06/23/2008 12:00AM

Things look much better than just fair


When Rick Pickering, CEO of the Alameda County Fair, talks about the racing season that opens Wednesday in Pleasanton, Calif., he makes two points: rich history, bright future.

The Alameda County Fair starts the summer California fair season with a 10-race card and an 11-day meeting that runs through July 6. Racing has been conducted there for 150 years, making it the oldest one-mile track in the country. Pleasanton may soon become first among equals with its fair partners, because it is bidding to acquire additional racing dates for next year after the expected shutdown of Bay Meadows this year.

"I'm bullish on our future," Pickering said. "The property doesn't have any debt, and there's not the finances of real estate that the private associations have." The fair is operated by the county fair board and is on county-owned land.

While the long-term future appears bright, Pickering is also excited about the upcoming 11 days of racing, which attract both fairgoers and established racing fans.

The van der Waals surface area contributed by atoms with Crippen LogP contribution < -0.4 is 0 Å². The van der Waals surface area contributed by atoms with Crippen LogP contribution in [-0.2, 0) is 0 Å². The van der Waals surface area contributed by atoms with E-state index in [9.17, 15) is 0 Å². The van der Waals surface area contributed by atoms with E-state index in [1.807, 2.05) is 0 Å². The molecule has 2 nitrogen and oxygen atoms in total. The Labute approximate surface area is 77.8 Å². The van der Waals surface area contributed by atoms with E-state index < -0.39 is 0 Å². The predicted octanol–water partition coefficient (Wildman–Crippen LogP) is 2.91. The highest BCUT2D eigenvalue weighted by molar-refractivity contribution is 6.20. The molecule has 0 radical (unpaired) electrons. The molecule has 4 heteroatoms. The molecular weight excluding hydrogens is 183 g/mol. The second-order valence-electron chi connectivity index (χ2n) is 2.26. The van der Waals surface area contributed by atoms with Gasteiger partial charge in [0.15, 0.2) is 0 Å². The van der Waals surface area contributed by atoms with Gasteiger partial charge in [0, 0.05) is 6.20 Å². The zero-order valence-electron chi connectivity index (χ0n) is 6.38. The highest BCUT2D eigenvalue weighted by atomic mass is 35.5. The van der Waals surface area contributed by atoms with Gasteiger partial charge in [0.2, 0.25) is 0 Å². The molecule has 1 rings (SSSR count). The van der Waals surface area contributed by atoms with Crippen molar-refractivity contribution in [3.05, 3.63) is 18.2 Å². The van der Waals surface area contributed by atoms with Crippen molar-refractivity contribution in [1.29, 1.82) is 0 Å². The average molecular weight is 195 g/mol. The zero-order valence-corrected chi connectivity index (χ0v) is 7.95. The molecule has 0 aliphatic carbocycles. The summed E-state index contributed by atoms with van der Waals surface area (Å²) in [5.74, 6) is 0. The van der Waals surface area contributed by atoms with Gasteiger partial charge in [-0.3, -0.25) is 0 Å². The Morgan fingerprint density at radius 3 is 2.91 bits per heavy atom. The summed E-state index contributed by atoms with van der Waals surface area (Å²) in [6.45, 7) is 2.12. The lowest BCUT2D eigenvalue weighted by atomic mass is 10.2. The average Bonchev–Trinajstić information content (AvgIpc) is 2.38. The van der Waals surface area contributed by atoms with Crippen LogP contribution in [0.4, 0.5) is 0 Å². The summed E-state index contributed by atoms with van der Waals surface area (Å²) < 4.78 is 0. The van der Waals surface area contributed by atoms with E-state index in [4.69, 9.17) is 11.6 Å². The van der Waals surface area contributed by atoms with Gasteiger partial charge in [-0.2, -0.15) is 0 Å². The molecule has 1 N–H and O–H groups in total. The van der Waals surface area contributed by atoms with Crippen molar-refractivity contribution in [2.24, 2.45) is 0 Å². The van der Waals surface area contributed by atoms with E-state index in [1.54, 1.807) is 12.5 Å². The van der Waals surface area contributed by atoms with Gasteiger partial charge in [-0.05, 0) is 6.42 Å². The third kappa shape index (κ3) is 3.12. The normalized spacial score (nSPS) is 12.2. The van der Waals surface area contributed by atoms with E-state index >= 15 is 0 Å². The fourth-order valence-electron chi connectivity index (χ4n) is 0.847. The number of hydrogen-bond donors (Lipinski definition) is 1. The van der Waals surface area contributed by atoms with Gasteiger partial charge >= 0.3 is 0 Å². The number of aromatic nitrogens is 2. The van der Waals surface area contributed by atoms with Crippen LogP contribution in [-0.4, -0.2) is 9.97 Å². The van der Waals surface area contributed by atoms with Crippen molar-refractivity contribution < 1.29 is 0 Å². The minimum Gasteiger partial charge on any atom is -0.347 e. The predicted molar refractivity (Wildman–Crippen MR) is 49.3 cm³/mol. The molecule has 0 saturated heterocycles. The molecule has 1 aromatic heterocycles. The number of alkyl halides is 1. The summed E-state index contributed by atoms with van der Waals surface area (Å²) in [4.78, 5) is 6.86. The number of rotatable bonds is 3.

"We try to develop a family atmosphere, because this is where many people get their first experience with racing," Pickering said. "We're hoping for a great meet."

Although not as many horses have come to Pleasanton from Arizona as in past years, the barn area is full with over 600 horses, including a number that had stabled regularly at Bay Meadows in the past.

The track will run five Thoroughbred stakes, each worth $50,000 plus additional purse money for California-breds.

The Alamedan Handicap, usually the meet's closing-day feature, will be held this Saturday. The Everett Nevin will be run as a route for 3-year-olds on Sunday instead a sprint for 2-year-olds, as in the past.

The fair will conduct stakes the final three days of the meet, with the six-furlong Sam Whiting on July 4, the Alameda Filly and Mare Handicap on July 5, and the Juan Gonzalez for 2-year-old fillies July 6.

The California Horse Racing Board will hold its monthly meeting at Pleasanton on Friday, with two items of particular interest to the fairs - a proposed 1 percent increase in takeout for the fairs and a look at planning for racing in upcoming years, including dates, stabling and track improvements.

Fans attending the races Wednesday will receive free T-shirts to commemorate the track's 150th year of existence. The Thoroughbred Owners of California will conduct a seminar for the first time at the fair.